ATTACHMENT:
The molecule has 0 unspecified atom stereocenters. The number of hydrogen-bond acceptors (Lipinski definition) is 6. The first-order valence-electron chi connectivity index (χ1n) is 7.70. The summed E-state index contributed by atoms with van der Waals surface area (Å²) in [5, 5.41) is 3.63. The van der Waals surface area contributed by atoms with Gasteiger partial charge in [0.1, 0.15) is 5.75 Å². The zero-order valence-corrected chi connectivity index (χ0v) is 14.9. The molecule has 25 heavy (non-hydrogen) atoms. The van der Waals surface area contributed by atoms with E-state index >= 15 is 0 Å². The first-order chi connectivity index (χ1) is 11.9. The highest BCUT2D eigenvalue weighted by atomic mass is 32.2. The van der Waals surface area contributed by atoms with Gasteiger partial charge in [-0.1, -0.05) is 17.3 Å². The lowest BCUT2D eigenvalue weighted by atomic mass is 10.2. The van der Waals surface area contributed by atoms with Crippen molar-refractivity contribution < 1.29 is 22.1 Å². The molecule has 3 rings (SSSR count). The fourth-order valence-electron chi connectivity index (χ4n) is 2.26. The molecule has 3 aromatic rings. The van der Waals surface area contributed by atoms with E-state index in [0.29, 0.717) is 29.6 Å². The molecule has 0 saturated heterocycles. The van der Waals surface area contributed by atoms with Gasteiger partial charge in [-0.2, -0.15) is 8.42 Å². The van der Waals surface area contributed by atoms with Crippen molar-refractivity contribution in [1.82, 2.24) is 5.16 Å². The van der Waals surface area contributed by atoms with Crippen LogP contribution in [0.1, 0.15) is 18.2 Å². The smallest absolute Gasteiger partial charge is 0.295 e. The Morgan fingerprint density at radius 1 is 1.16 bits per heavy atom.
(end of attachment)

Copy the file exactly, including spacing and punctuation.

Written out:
The molecule has 0 unspecified atom stereocenters. The number of hydrogen-bond acceptors (Lipinski definition) is 6. The first-order valence-electron chi connectivity index (χ1n) is 7.70. The summed E-state index contributed by atoms with van der Waals surface area (Å²) in [5, 5.41) is 3.63. The van der Waals surface area contributed by atoms with Gasteiger partial charge in [0.1, 0.15) is 5.75 Å². The zero-order valence-corrected chi connectivity index (χ0v) is 14.9. The molecule has 25 heavy (non-hydrogen) atoms. The van der Waals surface area contributed by atoms with E-state index >= 15 is 0 Å². The first-order chi connectivity index (χ1) is 11.9. The highest BCUT2D eigenvalue weighted by atomic mass is 32.2. The van der Waals surface area contributed by atoms with Gasteiger partial charge in [-0.1, -0.05) is 17.3 Å². The lowest BCUT2D eigenvalue weighted by atomic mass is 10.2. The van der Waals surface area contributed by atoms with Crippen molar-refractivity contribution < 1.29 is 22.1 Å². The molecule has 3 rings (SSSR count). The fourth-order valence-electron chi connectivity index (χ4n) is 2.26. The molecule has 3 aromatic rings. The van der Waals surface area contributed by atoms with E-state index in [0.29, 0.717) is 29.6 Å². The molecule has 0 saturated heterocycles. The van der Waals surface area contributed by atoms with Gasteiger partial charge in [-0.2, -0.15) is 8.42 Å². The van der Waals surface area contributed by atoms with Crippen molar-refractivity contribution in [1.82, 2.24) is 5.16 Å². The van der Waals surface area contributed by atoms with Crippen LogP contribution in [0.1, 0.15) is 18.2 Å². The smallest absolute Gasteiger partial charge is 0.295 e. The Morgan fingerprint density at radius 1 is 1.16 bits per heavy atom.